Alex Chilton's 1979 solo debut is a chaotic combination of originals and an eccentric assortment of covers, performed with wild abandon and his unmistakably punk attitude. The result is an unexpectedly erratic cult classic masterpiece and a forerunner of the lo-fi renaissance.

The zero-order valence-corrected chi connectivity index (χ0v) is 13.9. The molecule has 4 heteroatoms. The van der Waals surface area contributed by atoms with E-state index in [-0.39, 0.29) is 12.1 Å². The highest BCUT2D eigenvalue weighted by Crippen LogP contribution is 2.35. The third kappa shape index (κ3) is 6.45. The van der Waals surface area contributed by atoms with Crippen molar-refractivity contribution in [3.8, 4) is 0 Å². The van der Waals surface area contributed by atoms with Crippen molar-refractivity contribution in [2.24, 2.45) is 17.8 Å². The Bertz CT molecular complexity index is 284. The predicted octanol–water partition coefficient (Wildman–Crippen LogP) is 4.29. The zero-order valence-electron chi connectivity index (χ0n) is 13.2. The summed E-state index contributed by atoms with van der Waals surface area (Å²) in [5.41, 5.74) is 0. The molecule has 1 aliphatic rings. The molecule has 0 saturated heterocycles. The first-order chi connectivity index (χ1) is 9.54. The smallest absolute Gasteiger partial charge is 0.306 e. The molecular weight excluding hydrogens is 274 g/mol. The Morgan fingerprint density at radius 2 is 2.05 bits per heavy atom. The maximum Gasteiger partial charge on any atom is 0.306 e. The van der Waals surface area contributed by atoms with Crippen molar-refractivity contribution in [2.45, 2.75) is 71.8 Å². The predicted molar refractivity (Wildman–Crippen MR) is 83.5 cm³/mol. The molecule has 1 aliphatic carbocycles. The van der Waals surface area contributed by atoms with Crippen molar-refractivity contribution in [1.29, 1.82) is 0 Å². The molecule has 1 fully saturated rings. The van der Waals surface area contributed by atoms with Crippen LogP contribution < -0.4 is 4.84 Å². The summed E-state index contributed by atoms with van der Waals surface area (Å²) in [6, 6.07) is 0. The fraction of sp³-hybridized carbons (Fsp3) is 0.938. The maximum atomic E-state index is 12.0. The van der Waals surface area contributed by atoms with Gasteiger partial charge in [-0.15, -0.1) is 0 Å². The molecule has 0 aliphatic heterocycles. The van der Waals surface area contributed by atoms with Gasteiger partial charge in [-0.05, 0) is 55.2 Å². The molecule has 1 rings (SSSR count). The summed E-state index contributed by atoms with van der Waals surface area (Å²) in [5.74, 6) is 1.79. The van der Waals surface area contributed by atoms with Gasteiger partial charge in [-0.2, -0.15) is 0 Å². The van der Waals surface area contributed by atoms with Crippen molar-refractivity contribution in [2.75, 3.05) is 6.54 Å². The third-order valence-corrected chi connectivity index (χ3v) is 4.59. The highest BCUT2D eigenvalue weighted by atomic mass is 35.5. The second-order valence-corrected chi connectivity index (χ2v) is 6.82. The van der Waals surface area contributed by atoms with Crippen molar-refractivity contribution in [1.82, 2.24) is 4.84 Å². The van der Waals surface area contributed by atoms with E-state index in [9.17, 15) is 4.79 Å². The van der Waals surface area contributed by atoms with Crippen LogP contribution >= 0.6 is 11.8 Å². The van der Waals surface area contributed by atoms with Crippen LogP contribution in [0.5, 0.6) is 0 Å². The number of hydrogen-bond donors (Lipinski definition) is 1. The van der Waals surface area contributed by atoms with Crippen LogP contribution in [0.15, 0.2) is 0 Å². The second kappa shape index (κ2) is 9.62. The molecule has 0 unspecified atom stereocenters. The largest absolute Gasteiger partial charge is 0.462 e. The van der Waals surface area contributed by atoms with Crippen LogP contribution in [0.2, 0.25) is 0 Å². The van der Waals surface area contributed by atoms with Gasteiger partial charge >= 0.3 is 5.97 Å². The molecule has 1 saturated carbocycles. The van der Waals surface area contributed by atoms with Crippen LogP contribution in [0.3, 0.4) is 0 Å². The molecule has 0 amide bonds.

It is a step beyond the pop-perfection of Big Star layin’ Chilton's darker side. His 1979 solo effort was a both brilliant and flawed drug-fueled examination of his own country roots in search of a new direction. Through songs by Ernest Tubb, Jimmy C. Newman, Roy Orbison, and K.C. and the Sunshine Band, as well as some originals, Chilton produced a looser album that allowed his new found creativity to flow through the many cracks, simultaneously dividing fans into two camps: the Big Star purists, and the ones who were able to see the genius on the flip side of its demise.
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